In addition to delivering only required outputs, deliver those outputs using only necessary activities. In practice, this means that the approaches your team uses should be barely sufficient (with adjustments along the way as needed, based on experience).
Don’t get too hung up on the arcane semantics of modeling techniques. You’re using models to aid with communication and build a shared understanding. Imperfect is okay as long as everyone involved in the discussion understands what the model conveys. You can always chat to clear up any confusion.
Complicated processes or frameworks are rarely good ways to address complexity. The more complicated a process is, the less likely people are to follow it effectively—and, perversely, the more likely they are to hide behind the complicated process, to the detriment of the entire team. Keep your processes simple, and adjust them as you learn.
In a good collaboration, team members commit to meeting a joint goal, and they’re not afraid to step outside their area of specialization to help others on the team. All team members have a specialty (such as development, testing, or analysis) on which they spend a considerable part of their time. But when the need arises, they should be able to jump in and work on something else to help the team meet its overall goals.
As a business analyst, this might involve:
- facilitating whole-team collaboration
- helping other team members improve their analysis skills
- helping other team members be more effective with discovery
- using team member and stakeholder insights to aid in analysis
- helping out with testing and documentation when other team members get stuck
- taking advantage of different perspectives
Don’t hoard all the analysis work for yourself, or restrict your team members’ contributions to it.
Success in many types of organizations (for-profit, not-for-profit, governmental) depends on making well-informed, timely decisions. When I’ve worked on successful projects in successful organizations, the one common characteristic was clear decision making. Conversely, in less successful cases, a common factor was poor (or nonexistent) decision making.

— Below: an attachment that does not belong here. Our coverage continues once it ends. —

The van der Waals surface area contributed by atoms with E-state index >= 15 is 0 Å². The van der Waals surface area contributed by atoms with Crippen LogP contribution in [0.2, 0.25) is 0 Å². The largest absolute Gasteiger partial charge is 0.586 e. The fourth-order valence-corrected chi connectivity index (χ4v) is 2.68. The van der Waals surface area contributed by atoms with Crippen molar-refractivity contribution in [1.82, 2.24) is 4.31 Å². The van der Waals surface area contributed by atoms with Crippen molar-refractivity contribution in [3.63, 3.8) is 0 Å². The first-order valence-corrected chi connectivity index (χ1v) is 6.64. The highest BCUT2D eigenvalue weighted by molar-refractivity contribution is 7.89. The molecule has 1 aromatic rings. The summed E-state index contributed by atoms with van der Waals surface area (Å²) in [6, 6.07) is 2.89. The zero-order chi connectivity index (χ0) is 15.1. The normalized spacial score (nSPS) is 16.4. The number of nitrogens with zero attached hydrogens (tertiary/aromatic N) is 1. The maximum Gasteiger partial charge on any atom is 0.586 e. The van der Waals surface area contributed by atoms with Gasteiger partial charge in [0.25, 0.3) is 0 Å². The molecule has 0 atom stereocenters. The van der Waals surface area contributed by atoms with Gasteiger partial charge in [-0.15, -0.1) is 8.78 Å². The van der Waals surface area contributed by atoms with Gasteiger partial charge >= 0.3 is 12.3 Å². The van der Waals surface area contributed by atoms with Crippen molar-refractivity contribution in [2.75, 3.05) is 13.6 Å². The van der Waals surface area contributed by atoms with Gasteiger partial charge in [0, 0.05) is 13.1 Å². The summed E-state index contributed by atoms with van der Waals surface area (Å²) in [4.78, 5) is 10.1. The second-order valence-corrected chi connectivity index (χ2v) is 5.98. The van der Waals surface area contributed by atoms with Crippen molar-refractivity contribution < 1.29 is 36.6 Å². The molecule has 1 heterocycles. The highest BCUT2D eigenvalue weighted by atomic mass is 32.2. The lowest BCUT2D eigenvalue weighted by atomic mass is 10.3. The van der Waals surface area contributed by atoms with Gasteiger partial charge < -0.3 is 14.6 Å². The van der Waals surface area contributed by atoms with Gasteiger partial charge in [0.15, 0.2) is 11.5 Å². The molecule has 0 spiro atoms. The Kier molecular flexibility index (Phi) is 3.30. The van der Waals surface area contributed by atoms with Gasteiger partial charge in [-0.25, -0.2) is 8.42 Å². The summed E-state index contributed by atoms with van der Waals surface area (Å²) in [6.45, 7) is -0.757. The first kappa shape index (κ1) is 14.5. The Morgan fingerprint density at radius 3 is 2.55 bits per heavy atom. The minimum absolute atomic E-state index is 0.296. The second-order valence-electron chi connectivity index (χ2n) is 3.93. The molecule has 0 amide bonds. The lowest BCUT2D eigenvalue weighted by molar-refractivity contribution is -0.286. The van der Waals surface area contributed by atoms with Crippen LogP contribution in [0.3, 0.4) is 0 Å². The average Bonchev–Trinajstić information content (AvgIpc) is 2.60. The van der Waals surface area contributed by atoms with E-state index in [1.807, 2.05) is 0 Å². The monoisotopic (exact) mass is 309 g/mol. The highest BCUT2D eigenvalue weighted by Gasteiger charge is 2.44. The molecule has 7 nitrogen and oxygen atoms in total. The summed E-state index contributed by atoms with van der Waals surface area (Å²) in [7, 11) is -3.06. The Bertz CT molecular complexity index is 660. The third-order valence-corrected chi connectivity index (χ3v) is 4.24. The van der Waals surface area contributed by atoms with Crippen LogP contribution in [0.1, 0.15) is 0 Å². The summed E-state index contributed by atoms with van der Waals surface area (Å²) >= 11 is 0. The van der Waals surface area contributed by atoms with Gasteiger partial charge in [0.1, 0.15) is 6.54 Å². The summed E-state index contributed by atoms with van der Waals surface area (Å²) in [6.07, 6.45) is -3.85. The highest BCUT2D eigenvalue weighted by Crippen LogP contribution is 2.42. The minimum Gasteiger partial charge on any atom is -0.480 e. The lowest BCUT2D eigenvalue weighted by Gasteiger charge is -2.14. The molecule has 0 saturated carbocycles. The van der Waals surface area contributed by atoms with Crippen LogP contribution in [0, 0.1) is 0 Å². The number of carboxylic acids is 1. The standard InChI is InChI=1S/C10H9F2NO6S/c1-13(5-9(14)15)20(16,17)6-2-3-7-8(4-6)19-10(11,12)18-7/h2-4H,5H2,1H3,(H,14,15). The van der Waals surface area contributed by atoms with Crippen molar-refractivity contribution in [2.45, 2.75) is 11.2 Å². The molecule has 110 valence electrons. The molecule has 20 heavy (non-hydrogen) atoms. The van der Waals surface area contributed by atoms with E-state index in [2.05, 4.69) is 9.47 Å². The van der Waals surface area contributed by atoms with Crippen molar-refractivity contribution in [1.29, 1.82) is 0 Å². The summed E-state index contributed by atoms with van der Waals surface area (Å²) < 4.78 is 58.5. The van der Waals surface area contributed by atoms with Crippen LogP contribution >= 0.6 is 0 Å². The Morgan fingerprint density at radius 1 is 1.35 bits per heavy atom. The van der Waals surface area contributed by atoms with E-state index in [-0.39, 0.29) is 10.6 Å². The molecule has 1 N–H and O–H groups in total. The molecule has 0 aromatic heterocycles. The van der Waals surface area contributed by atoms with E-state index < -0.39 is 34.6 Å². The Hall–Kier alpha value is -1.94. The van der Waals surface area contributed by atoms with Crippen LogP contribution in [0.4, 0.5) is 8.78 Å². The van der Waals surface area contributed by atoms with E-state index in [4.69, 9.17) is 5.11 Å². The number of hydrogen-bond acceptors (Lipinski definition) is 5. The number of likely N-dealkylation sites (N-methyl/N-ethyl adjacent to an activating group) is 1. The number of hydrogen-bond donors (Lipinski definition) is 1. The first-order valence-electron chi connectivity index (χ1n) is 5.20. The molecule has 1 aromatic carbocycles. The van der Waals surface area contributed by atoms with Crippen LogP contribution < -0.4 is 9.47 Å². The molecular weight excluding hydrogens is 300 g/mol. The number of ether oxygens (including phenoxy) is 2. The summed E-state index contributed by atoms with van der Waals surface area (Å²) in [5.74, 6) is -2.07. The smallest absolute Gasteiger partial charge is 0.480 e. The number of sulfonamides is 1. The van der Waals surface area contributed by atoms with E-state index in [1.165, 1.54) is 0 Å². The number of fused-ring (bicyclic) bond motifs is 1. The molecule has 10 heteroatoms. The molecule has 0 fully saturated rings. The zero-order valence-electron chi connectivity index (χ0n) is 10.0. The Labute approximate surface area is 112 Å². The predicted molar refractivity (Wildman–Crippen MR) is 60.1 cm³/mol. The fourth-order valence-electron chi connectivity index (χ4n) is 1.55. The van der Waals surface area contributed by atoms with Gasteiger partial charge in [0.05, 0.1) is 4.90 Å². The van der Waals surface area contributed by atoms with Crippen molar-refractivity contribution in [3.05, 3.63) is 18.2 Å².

An important aspect of decision making is who makes the decisions. That person should be as informed as possible and be in a position to make the decisions stick. In many organizations, the people expected to make most decisions—senior leadership—are not the best informed; leaders may not have the in-depth knowledge required to make a good decision.
You can resolve these issues by spreading decision making throughout the organization. This helps ensure that the people with the relevant information are the ones who make certain decisions. A prime example is teams deciding the best way to approach their work, assuming they have the proper understanding of the desired outcome and understand the constraints under which they must work.
Unlike operational work, internal product development rarely uses directly repeatable processes. When you’re engaged in operational work, such as assembling a vehicle or processing a claim, many of the steps can be copied directly from one unit to the next. Identifying improvements becomes easier because there is very little time between cycles of a particular set of work tasks. Operational work is repetitive and fairly predictable; you can always learn how to do it better.